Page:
For Dr. Mian’s lecture we read a story called “Blue Lotus and Red Lotus”. One thing that comes up in this fairy tale that might not in a Western tale is having a half-sibling. In the story, Lalkamal and Neelkamal are half-brothers, yet, as Dr. Mian pointed out, are still very close and love each other.  The story also directly states that one of the king’s wives is a demon; in Western fairy tales, the characterization of a mother as evil is never this strong or direct. The two birds that help Lalkamal and Neelkamal, however, are similar to the magical animals we’ve seen helping other protagonists, such as the birds in “Cinderella” and “Hansel and Gretel”. 

Sunday, April 15, 2012

Hans Christian Andersen

“The Little Mermaid”

This week we read two tales by Hans Christian Andersen: “The Little Mermaid” and “The Red Shoes”. Andersen’s stories are very unique in a few ways. First, his use of detail in “The Little Mermaid” is out of this world. He describes the setting in such detail that we haven’t seen before in fairy tales. He uses lots of colors, and the reader gets a very vivid picture of the under-the-sea life; for example, Andersen writes, “Outside the palace was a large garden with trees of deep blue and fiery red; the fruit all shone like gold, and the flowers like a blazing fire with stalks and leaves that were never still” (217). I love description, so for me all of these details helped me become more absorbed with the story. The Christian motif is also much more prominent in Andersen’s stories than in others we have read. In “The Little Mermaid”, her desire for an immortal soul—like humans have—motivates her desire to marry the Prince (although she fell in love with him even before she knew marrying him would give her this soul) (220). Sadly, the Little Mermaid does not marry the Prince and therefore doesn’t get an immortal soul. The story ends when the Little Mermaid dies and meets the “daughters of the air” and learns that by “three hundred years of good deeds” she can gain an immortal soul for herself (232).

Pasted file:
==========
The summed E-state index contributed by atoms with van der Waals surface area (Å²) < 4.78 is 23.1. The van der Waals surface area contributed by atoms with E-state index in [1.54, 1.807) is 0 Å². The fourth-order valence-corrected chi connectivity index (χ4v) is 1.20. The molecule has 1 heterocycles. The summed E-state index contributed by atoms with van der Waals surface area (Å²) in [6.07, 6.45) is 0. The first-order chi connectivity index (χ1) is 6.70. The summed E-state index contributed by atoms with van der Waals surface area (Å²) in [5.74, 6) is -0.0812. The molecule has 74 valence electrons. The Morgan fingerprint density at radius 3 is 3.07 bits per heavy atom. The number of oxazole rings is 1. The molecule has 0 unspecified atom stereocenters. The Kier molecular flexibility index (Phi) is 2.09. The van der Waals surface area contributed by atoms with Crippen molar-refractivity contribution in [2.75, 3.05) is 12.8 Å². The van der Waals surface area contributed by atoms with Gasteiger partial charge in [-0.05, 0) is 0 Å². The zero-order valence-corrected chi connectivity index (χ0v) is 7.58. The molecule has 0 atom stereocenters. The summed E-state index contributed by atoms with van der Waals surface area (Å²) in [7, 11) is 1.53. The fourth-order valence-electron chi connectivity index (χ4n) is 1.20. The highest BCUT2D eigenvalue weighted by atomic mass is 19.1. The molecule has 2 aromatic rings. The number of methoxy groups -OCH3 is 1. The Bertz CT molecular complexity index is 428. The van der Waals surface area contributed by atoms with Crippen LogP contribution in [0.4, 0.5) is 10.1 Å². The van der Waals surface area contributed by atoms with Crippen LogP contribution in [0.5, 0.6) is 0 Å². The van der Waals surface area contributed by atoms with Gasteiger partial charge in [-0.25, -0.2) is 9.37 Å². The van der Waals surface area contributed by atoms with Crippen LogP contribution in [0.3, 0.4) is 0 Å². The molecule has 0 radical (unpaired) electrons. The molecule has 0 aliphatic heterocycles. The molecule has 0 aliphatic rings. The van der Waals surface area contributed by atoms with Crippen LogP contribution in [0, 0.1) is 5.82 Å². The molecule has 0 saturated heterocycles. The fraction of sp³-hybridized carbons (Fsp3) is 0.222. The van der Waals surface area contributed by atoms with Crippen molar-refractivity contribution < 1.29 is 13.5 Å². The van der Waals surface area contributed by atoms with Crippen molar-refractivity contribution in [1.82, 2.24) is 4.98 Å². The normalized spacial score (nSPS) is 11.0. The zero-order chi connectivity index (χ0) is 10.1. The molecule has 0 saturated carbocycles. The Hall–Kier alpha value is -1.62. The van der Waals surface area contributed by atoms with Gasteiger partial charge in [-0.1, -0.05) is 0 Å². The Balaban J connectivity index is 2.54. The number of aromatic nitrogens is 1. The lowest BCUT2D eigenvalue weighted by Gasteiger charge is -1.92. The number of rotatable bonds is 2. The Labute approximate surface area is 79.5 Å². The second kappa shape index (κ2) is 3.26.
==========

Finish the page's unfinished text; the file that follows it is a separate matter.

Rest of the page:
The motif of suffering in order to earn the forgiveness and salvation of God is also seen in Andersen’s “The Red Shoes”. In this story, a young girl named Karen wears her shiny red shoes to church and to a ball, against the will of her elderly caretaker. As punishment for her vanity and pride, an angel condemns Karen to perpetually dance; Karen repents for her sins and has the executioner cut off her feet so that she may free herself from the possessed shoes. When the church service comes to Karen, alone in her room, “Her heart was so full of sunshine and peace and joy that at last it broke, and her soul flew on the sunbeams to heaven, where there was no one to ask about the red shoes” (245). Andersen condemns his two female protagonists to suffer, physically and mentally, so that they may earn God’s mercy and go to heaven. The motif of repentance is much more explicit in Andersen’s stories than in other fairy tales.

An illustration of “The Red Shoes”, by John Patience.

Sunday, April 8, 2012

Dr. Ochieng's Visit to Our Class

Apparently "Monkey and the Shark" is a variant of this tale,
"The Monkey and the Crocodile".